Johns Hopkins psychiatrists point to the need for earlier, faster-acting treatments.
Depression is a major source of impairment and suffering in adolescence and is considered an important risk factor for suicide. The good news is that, when identified early, it is treatable through available medications and psychotherapy. These are among the messages of a new review paper in the New England Journal of Medicine by Johns Hopkins psychiatrists Leslie Miller and John Campo.
There has been an increasing prevalence of adolescent depression since the journal’s previous review on the topic was published two decades ago, says Miller, an associate professor of psychiatry and behavioral sciences and director of the Mood Disorders in Adolescents and Young Adults Program.
“Assessing for and identifying adolescent depression earlier in its course will lead to better outcomes,” she says. Untreated depression can last upwards of half a year — enough to lead to a loss of developmental milestones, she notes.
“We know a lot more each year about the management of depression in young people,” adds Campo, the Leonard and Helen R. Stulman Professor and director of the Division of Child and Adolescent Psychiatry, and director of mental health for the Johns Hopkins Children’s Center. “Our approach to depression in adolescents has become increasingly more standardized. We figured out there is a benefit to antidepressant treatment, and there’s a benefit to certain specific psychotherapies, most notably, cognitive behavioral therapy and interpersonal psychotherapy.”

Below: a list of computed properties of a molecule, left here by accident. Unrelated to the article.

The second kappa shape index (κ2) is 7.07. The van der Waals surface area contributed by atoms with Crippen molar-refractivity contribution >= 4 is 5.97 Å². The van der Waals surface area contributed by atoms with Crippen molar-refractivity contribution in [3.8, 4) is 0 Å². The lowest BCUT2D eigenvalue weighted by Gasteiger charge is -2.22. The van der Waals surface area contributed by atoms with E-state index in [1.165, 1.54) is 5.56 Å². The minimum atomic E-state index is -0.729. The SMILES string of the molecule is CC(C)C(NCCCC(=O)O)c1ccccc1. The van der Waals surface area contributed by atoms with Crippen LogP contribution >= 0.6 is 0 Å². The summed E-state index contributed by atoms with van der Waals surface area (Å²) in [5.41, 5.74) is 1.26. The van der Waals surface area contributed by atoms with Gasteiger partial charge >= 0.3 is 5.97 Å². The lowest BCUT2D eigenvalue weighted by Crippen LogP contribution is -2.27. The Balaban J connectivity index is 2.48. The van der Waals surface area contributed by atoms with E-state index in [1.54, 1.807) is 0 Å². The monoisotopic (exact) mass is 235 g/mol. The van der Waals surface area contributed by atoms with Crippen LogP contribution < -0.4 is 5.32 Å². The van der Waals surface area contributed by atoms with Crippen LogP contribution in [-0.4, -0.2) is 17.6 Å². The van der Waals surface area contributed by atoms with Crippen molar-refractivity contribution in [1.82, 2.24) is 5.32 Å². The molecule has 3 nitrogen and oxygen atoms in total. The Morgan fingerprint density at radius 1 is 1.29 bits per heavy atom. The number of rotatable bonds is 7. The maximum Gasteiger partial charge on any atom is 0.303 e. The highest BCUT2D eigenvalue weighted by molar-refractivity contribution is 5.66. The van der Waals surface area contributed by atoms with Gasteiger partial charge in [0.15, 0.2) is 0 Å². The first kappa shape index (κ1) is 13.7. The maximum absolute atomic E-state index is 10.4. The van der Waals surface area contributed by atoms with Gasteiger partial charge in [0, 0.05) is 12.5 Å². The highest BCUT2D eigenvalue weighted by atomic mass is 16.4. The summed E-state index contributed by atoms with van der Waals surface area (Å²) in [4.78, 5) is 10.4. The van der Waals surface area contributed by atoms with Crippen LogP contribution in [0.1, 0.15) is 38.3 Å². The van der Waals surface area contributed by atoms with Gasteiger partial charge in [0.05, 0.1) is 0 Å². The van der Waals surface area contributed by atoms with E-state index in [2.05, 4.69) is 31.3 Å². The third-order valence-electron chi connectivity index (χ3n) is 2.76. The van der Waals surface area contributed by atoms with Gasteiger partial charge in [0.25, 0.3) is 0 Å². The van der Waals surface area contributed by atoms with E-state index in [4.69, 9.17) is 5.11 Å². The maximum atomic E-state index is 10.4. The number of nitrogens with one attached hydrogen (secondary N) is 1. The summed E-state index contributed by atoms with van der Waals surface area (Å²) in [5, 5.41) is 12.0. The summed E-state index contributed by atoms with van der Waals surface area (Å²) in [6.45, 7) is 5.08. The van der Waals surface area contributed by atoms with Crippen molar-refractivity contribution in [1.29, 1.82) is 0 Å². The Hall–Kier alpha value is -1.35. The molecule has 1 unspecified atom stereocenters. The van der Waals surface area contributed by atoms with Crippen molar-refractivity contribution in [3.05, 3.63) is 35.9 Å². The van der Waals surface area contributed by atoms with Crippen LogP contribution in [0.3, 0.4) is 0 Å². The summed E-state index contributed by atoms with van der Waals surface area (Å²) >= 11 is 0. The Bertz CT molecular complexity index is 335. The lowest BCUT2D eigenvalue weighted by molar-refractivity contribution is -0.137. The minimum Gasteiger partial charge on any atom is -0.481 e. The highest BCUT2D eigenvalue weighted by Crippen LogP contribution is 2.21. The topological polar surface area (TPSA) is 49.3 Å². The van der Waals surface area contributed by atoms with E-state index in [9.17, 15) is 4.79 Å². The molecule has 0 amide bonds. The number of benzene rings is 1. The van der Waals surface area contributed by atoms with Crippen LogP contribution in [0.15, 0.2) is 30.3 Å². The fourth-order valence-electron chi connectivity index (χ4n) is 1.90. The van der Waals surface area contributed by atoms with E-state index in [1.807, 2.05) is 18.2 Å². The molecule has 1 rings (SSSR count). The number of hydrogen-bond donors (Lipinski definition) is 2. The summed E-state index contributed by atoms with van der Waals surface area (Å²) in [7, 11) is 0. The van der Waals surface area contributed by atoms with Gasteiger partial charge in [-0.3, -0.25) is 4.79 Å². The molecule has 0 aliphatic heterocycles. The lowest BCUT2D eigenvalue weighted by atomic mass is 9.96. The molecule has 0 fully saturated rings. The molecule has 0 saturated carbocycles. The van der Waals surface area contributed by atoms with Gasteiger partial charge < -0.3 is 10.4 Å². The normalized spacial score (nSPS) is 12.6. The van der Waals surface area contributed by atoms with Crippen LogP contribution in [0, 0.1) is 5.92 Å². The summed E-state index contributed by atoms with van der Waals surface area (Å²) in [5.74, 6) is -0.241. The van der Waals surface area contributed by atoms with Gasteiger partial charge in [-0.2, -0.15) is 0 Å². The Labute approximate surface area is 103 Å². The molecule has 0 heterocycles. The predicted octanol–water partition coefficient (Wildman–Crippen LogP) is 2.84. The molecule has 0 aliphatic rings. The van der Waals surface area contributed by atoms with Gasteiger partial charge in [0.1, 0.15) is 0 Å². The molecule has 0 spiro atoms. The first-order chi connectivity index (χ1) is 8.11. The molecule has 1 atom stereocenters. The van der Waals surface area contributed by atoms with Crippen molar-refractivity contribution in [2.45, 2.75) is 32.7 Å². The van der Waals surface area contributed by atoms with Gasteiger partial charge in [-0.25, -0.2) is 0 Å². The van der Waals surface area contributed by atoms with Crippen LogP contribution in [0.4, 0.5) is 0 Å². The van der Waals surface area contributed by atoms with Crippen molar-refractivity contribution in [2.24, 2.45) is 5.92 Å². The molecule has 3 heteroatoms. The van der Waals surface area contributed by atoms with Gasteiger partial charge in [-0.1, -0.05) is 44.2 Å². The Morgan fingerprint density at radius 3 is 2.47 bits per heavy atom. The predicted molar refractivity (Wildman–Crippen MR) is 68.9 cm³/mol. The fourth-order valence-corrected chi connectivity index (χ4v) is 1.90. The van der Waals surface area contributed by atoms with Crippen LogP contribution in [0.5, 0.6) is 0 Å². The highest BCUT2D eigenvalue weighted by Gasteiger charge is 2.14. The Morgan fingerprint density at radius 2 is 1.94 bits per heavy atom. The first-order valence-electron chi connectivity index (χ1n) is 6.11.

The gold standard for pharmacotherapy has remained treating adolescent patients with an optimal dose of a serotonin-reuptake inhibitor (SSRI) for a minimum of six to eight weeks to achieve efficacy, and to keep them on the medication for a minimum of six months to a year, Miller says. If patients don’t respond to the initial SSRI medication, psychiatrists often try a different SSRI.
In the psychotherapy realm, cognitive behavioral therapy focuses on the role of thoughts, feelings and behaviors, and their interactive effect in maintaining or reducing depression. Adolescents are taught to identify negative thoughts and reframe them. Interpersonal psychotherapy, which focuses on the relationship between depression and interpersonal interactions, teaches patients to recognize their emotions and work to enhance communication and problem-solving skills.
But there are some interventions in need of improvement, says Campo.
“One of the things that this article highlights is the need for interventions that work more rapidly,” Campo says. SSRIs may take several weeks to show effect. “When you’re dealing with a patient who’s really in distress, having an intervention that can act more rapidly could be invaluable and lifesaving.”
Other areas being investigated for adolescent depression include pharmacogenetics; diet and nutrition; the use of ketamine for rapid improvement in depression and suicidal thoughts; and the neuromodulation treatment transcranial magnetic stimulation, the review notes.